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Sunday, July 19, 2009

Diplomatic Surrender by Manmohan Singh

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Here is a very good writeup by Mr. Lal Krishna Advani on the disastrous & shameful diplomatic surrender of Bharat (misnomer: India) to Pakistan by Antonia Maino-Manmohan Singh's Muslim Rightist Congress government.

It distresses me to note that national consensus to fight terrorism has been undermined by the UPA government itself, which, as recent developments have shown, has even disregarded the national mood in this matter. As I speak here today, there is intense disquiet and concern among all thinking Indians, including a section of the Congress party itself, over the latest India-Pakistan Joint Statement issued on 16 July 2009 following talks between Prime Minister Dr. Manmohan Singh and his Pakistani counterpart, Mr. Syed Yusuf Raza Gilani, who met in Sharm-el-Sheikh in Egypt on the sidelines of the NAM summit. It marks a major diplomatic surrender on India’s part.

History tells us how, in the Indo-Pak wars in 1965 and 1971, the then Congress governments gave away on the diplomatic front the gains India had made on the battlefront. Both Lal Bahadur Shastri and Indira Gandhi at least had India’s proud military victories to their credit. In contrast, Dr. Manmohan Singh is the first Indian Prime Minister who has squandered India’s diplomatic advantage over Pakistan even before the battle against Pak-sponsored terrorism is far from over.

I find the latest India-Pakistan Joint Statement to be totally unacceptable for three reasons.

  1. Firstly, it marks a big retreat by the Indian government from its own oft-stated position on talks with Pakistan when it states in the Joint Statement: “ Action on terrorism should not be linked to the composite dialogue process and these should not be bracketed”.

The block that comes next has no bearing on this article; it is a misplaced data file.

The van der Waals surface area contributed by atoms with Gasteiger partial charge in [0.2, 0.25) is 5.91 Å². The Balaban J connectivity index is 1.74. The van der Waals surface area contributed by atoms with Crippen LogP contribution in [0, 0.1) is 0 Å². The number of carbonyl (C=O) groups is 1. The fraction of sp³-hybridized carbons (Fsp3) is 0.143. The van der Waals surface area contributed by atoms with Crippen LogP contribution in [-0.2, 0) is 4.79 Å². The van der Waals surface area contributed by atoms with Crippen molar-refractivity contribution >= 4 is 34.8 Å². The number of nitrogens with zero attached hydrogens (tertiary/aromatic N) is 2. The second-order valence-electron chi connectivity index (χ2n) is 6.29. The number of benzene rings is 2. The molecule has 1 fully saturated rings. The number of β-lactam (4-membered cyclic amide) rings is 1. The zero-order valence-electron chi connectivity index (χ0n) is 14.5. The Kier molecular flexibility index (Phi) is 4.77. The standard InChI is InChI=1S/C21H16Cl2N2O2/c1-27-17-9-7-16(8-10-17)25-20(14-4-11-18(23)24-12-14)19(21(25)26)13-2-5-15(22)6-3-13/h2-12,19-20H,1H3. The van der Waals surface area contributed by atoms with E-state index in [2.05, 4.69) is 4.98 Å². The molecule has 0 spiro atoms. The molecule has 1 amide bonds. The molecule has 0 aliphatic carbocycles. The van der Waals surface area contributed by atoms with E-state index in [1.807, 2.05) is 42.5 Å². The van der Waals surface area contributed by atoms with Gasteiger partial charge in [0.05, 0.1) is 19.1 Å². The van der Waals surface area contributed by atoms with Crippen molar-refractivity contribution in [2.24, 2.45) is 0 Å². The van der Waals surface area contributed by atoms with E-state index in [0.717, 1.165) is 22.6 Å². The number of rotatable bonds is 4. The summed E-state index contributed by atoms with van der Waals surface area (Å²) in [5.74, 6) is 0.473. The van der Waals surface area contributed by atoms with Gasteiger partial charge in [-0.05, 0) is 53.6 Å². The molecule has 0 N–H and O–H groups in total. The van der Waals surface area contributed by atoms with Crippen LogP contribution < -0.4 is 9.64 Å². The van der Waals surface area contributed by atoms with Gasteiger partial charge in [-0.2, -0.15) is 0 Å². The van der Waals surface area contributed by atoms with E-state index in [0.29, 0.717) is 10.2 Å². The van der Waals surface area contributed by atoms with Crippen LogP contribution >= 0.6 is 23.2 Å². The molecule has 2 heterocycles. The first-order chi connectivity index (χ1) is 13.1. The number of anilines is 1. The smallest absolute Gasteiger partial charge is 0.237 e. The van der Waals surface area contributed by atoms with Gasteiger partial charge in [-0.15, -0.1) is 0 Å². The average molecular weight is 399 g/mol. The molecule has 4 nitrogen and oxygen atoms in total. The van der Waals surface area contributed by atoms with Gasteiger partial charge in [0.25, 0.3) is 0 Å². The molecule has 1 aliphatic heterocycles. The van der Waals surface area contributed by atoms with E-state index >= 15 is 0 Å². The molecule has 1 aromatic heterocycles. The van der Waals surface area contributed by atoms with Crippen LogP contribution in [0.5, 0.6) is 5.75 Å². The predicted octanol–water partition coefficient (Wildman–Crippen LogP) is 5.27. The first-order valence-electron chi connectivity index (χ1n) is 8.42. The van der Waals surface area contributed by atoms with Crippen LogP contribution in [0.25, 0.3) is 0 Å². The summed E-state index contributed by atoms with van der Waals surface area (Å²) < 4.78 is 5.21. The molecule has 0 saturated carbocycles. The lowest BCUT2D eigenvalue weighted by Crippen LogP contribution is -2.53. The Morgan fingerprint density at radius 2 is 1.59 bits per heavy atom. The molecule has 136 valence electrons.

Prime Minister Singh said that India was ready to discuss all issues with Pakistan, including “all outstanding issues.”
    Whatever Dr. Singh may have said subsequently by way of clarification, he has agreed, in black and white, that “India was ready to discuss all issues with Pakistan, including all outstanding issues” such as Kashmir ― indeed, this is what constitutes the so-called Composite Dialogue ― and that that such dialogue will not be linked to “action on terrorism”.

  2. India’s insistence thus far has been that Pakistan must bring the Pak-based masterminds of the 26/11 terror attack on Mumbai to book before any meaningful talks with Islamabad can begin. How does government reconcile this affirmation with the latest statement?

  3. The Sharm-el-Sheikh statement only says “Action on terrorism” and does not explicitly state “Pakistan’s action on terrorism”. This is ominous because, in the very preceding sentence, it states: “Prime Minister Gilani mentioned that Pakistan has some information on threats in Baluchistan and other areas.”
For the first time in the history of India’s diplomatic engagement with Pakistan, the Indian side has allowed Pakistan to mention Baluchistan, in a formal India-Pakistan statement, and that too in such a way that India is made to look like the sponsor of terrorism in “Baluchistan” and also “in other areas” !

In other words, the perpetrator of terrorism, which is what Pakistan really is, has succeeded, with the Indian government’s help, to project itself as a victim of India-sponsored terrorism.

In view of the Prime Minister’s diplomatic capitulation before Pakistan, I am constrained to make the following three demands:

• India must suspend all official talks with Islamabad, including secretary-level talks, until we get credible proof that the government of Pakistan has taken necessary action against the masterminds of the terror attack on Mumbai. Recent reports that the chief of Lashkar-e-Toiba was released by the high court due to poor handling of the case by the prosecution, and no appeal has been filed in the Supreme Court until now, are indeed ominous.

• India must seek the extradition of all those involved in all the cross-border terrorist activities in India, such as Dawood Ibrahim, who have been given shelter in Pakistan.

• India must insist on timebound dismantling of the entire anti-India terrorist infrastructure based on Pakistani soil. In this, we have admission from no less a person than Pakistan’s President Asif Ali Zardari, who stated two weeks ago that terrorists were “created and nurtured” in his country in order to achieve “some short-term tactical objectives”. He also said that “terrorists of today were the heroes of past until Mumbai terror attacks in India on 26 November 2008.”

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